Donald Fehr checks in on CBA, player tracking, Olympics and more

"Of course the players are not looking for a fight," NHLPA executive director Donald Fehr said of the upcoming CBA negotiations. Bruce Bennett/Getty Images

SAN JOSE, Calif. -- The NHL's current collective bargaining agreement expires in September 2022. However, this coming September, both the NHL and NHLPA have the option to exercise an opt-out clause. Over the past few months, leaders from both groups have begun meeting to hash out core issues ahead of that deadline.

NHL commissioner Gary Bettman has repeatedly said the league is "not looking for a fight." That's hopeful, considering the league could be on the verge of its fourth work stoppage in Bettman's 25-year tenure. What does the union think?

ESPN sat down with NHLPA executive director Donald Fehr at All-Star Weekend to discuss the tone of negotiations so far, the new player tracking deal, Olympics, the lack of a domestic violence policy and more.

ESPN: The mantra from Gary Bettman has been that the league is not looking for a fight. Are the players looking for a fight?

Donald Fehr: No. Of course the players are not looking for a fight. The players' view is what it always has been. And what I expressed in the last go-around ad nauseam, is that from the players' standpoint a work stoppage is the last resort you come to. You only do it when that's a better option than the agreements that are on the table. That hasn't been the management practice in a number of sports in the last 35 or 40 years. But hopefully this time will be different. We'll see.

ESPN: We've also heard that in your meetings so far, there has been a lack of tension, which is noticeably different in tone from previous negotiations. Would you agree with that assessment?

Fehr: Yes. Although ... a win or a loss counts just as much in Game 10 of the season as it does in Game 75. But the tension level might be a bit different. We're closer to Game 10.

ESPN: Escrow is one of the big issues. Bill Daly has mentioned before that there could be some adjustment to the cap that could be done to ease escrow for the players. Is that something the PA is looking at?

Fehr: Obviously escrow is a real problem. We believe that what the teams offer players is a closer measure of their worth. And what the teams offer players [is] less escrow. And that ought to be accounted for. There are obviously a number of things you can do to address it, and I'm sure we'll be talking about it.

ESPN: When we talk to players about the most important issues to them in the next CBA, we usually hear two answers: escrow and the Olympics. Are you confident that an Olympic solution can be achieved in the next CBA?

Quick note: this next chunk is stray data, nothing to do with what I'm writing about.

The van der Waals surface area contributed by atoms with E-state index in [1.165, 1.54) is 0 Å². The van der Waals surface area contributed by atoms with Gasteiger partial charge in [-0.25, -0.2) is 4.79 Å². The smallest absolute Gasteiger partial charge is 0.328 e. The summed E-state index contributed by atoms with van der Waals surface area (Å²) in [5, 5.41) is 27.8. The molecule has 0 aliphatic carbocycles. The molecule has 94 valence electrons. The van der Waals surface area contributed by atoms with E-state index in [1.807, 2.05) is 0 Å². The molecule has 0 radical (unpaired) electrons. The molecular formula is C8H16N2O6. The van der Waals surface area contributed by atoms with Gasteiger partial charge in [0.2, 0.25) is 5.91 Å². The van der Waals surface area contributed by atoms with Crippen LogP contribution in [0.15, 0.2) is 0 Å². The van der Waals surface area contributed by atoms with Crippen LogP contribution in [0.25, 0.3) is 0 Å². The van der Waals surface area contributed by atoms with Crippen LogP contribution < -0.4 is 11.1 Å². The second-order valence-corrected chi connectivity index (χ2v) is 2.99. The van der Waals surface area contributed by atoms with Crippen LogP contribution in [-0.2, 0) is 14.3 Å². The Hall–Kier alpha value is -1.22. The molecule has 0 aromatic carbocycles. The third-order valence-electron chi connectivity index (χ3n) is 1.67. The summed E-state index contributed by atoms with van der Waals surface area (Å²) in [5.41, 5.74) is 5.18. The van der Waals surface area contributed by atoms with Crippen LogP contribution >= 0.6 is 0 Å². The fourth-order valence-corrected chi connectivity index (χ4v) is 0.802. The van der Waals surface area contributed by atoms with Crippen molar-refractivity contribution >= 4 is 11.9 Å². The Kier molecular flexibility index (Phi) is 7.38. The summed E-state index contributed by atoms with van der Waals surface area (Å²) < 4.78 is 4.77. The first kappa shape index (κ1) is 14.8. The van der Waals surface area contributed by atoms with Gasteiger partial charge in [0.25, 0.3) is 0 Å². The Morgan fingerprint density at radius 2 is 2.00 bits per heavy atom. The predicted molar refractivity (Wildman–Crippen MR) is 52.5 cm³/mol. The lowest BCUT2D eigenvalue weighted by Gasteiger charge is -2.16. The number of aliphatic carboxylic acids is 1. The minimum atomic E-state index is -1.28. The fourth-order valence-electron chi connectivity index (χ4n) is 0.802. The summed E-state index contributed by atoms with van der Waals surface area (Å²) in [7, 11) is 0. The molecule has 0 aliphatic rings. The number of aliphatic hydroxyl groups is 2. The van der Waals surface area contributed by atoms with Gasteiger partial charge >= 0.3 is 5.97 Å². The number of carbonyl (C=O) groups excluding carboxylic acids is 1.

Fehr: I would like to believe that as far as between us and the NHL, that will not turn out to be a difficult issue. We have a shared desire, if we can figure out how to do it -- and getting from here to there is harder than saying you want to go there -- to develop a long-range international calendar. It's very difficult for me to imagine that would be done without including the Olympics. The reason I said "between us and the NHL" is that we still have to have negotiations with the IOC.

ESPN: So the next potential date for an event is February 2021?

Fehr: February 2021 is the next possible date for the World Cup, yes.

ESPN: When we talk about that potentially being on the table, would the PA only agree if there is a calendar attached to that?

Fehr: There is a generalized tendency to say, 'We're now talking about the international, so we're going to make an agreement on international, this is going to trade for that, you have to have this, and the rest of it." It doesn't work that way. You're looking at an overall agreement. Since we both would like a long-term calendar, I would like to think that will, in part, be a central part of it. Could you do it without it in theory? Sure, in 2016 we did it without it in theory.

It's not the best, because you want to schedule the events, you want to interest the advertisers, you want to build the brand, you want to have a regular recurring event for the fans, you want to do all those kinds of things. So that takes more long-term planning than what we've had a chance to do.

ESPN: It seemed like missing the 2018 Olympics really set things back for the players. Because there was a level of anger on that issue that is palpable. Do you agree?

Fehr: I'll let you make that judgment about anger. But look, whether other people would agree with it or not, or if observers would agree, participation in the Olympics is a meaningful thing for a whole lot of players. The Canadians, particularly so, and for Europeans. Most players look at it and say "OK, the Olympics are coming up, this is either my only chance or maybe my last chance. Because in four years who knows if I'm going to be good enough, if I'm going to be healthy enough, if there's going to be three other young kids who are going to take my place."

So it tended to be viewed as not something we can do again another time, but as an opportunity permanently lost for what a lot of players thought was no good reason. I don't want to get into anger. But if you ask the question differently, do they have memories? The answer is yes.

ESPN: The NHL is the only of the four North American major professional sports leagues without a domestic violence policy. Do you believe there needs to be one?